The Engineering Electronics Shop traded in its VersaLaser for a dual-laser Universal Laser System, (PLS6.15D). Two 75W lasers, when used together, can cut thicker materials, up to 8 inches deep, and cut faster than the single laser machine this new machine replaced. The bed is also larger: 18 inches x 32 inches, and with a drop open door in the front, so that even larger items can be cut, engraved, or marked. It cuts plastic, paper, and thin wood. It can etch plastic, glass, ceramic paint, and wood. It has a cylindrical rotary attachment for etching on curved surfaces. This system includes software that simply creates a photographic image suitable for laser engraving; the software determines the appropriate contrast, filter and greyscale levels, and then calculates the correct speed and power settings.
The laser cut the material that was used to cover holes in the tables that were in the Student Commons until the end of the fall 2013 semester. Those tables are now in the 2256, 3220, and 3258 conference rooms. ESS staff used the VersaLaser etch numbers and letters on connectors on equipment used in the Juno mission that is on its way to Jupiter. And closer to home you can see touch panels for the flight simulator at the Iowa Children's Museum at the Coral Ridge Mall.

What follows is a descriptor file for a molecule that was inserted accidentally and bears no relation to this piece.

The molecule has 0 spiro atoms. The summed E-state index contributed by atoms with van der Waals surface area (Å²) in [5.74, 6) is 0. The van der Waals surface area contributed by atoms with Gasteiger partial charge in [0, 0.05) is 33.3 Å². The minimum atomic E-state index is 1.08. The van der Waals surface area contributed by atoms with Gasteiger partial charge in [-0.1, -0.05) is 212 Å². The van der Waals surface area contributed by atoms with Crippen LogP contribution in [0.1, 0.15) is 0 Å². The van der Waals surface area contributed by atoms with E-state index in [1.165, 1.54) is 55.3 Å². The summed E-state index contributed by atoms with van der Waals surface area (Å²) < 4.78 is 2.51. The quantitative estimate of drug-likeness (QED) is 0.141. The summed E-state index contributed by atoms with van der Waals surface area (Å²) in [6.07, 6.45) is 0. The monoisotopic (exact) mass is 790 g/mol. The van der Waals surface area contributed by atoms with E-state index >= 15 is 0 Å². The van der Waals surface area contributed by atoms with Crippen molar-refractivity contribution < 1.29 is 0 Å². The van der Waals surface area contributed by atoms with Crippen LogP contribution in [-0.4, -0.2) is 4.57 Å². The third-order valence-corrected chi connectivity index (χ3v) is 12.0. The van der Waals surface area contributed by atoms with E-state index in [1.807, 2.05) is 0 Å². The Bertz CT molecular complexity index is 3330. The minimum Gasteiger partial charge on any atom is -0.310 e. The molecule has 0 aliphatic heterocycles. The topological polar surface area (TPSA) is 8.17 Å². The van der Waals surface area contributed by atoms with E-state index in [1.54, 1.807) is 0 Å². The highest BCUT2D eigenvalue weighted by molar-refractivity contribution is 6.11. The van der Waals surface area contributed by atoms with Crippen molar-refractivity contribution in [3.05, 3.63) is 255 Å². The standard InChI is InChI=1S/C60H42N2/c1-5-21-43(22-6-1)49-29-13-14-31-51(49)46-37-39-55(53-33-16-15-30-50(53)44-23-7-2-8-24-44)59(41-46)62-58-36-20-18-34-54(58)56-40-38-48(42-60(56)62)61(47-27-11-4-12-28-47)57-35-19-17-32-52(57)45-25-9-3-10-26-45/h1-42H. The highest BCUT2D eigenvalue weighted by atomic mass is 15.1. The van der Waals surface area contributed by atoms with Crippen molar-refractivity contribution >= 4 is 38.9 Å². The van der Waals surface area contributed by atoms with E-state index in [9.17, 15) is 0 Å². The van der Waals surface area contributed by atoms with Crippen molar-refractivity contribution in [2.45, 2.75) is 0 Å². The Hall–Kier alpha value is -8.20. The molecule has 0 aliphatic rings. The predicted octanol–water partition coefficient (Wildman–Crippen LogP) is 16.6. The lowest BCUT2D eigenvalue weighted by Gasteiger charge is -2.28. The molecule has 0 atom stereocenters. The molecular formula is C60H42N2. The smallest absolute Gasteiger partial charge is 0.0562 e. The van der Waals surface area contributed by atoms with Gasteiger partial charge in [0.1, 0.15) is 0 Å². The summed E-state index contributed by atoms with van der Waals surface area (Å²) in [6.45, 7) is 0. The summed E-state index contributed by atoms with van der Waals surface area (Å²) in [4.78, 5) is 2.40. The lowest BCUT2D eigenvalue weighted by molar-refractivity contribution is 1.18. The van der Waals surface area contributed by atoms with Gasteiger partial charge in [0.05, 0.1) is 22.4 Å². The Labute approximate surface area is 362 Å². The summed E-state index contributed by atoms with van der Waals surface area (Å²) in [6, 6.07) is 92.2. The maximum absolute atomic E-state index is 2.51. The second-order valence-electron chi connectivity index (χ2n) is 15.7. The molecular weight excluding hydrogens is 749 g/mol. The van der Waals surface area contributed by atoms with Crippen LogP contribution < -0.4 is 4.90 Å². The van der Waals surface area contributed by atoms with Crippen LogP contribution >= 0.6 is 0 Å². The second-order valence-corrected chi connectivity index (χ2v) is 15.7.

How to Use It
Anyone can submit a drawing to be cut or etched on this laser printer. The cost is $2.50 per minute of run time. Thinner, softer materials will cut faster. The shops uses Corel Draw x6 to print to the laser. (The college has a site license for Corel Draw.) Corel Draw will import GIF, bitmap, Word, AutoCad, DXF, Adobe Illustrator, and Macromedia Freehand files (GIF, BMP, AI, CAL, CLK, CDR, CFX, CGX, CMX, CPT, CSL, CUR, DES, DWG, DXF, EMF, FH, GEM, DOC, HTML).
Images work best in high contrast gray scale or black and white. Text works best as true type (so it can be scaled), and if it is to be cut out, the text needs to be a stencil font. Customers should provide their own material.